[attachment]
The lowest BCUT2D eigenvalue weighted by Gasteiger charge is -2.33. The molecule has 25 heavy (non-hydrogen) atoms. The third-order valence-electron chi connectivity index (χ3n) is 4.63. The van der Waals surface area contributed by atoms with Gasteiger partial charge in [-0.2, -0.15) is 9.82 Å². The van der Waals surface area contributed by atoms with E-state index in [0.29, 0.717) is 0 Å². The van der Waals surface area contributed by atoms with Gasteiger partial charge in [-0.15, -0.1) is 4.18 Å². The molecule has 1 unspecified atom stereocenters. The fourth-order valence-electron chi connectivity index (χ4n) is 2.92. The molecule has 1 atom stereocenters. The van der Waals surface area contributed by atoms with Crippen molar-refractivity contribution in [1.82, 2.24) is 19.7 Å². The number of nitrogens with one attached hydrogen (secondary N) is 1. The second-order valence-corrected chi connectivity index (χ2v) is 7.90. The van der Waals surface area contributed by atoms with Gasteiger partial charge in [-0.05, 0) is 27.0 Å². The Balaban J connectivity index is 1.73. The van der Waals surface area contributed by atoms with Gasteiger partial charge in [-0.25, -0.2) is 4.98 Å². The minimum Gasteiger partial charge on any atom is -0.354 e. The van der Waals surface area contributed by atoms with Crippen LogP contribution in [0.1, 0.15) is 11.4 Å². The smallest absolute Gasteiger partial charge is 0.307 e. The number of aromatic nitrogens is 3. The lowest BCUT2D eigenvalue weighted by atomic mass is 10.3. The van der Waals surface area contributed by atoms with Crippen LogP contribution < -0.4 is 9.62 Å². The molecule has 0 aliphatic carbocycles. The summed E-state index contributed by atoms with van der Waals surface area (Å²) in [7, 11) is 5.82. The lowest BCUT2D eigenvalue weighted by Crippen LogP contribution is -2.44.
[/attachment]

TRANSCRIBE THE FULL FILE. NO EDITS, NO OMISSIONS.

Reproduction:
The lowest BCUT2D eigenvalue weighted by Gasteiger charge is -2.33. The molecule has 25 heavy (non-hydrogen) atoms. The third-order valence-electron chi connectivity index (χ3n) is 4.63. The van der Waals surface area contributed by atoms with Gasteiger partial charge in [-0.2, -0.15) is 9.82 Å². The van der Waals surface area contributed by atoms with E-state index in [0.29, 0.717) is 0 Å². The van der Waals surface area contributed by atoms with Gasteiger partial charge in [-0.15, -0.1) is 4.18 Å². The molecule has 1 unspecified atom stereocenters. The fourth-order valence-electron chi connectivity index (χ4n) is 2.92. The molecule has 1 atom stereocenters. The van der Waals surface area contributed by atoms with Crippen molar-refractivity contribution in [1.82, 2.24) is 19.7 Å². The number of nitrogens with one attached hydrogen (secondary N) is 1. The second-order valence-corrected chi connectivity index (χ2v) is 7.90. The van der Waals surface area contributed by atoms with Gasteiger partial charge in [-0.05, 0) is 27.0 Å². The Balaban J connectivity index is 1.73. The van der Waals surface area contributed by atoms with Gasteiger partial charge in [-0.25, -0.2) is 4.98 Å². The minimum Gasteiger partial charge on any atom is -0.354 e. The van der Waals surface area contributed by atoms with Crippen LogP contribution in [0.1, 0.15) is 11.4 Å². The smallest absolute Gasteiger partial charge is 0.307 e. The number of aromatic nitrogens is 3. The lowest BCUT2D eigenvalue weighted by atomic mass is 10.3. The van der Waals surface area contributed by atoms with Crippen LogP contribution < -0.4 is 9.62 Å². The molecule has 0 aliphatic carbocycles. The summed E-state index contributed by atoms with van der Waals surface area (Å²) in [7, 11) is 5.82. The lowest BCUT2D eigenvalue weighted by Crippen LogP contribution is -2.44.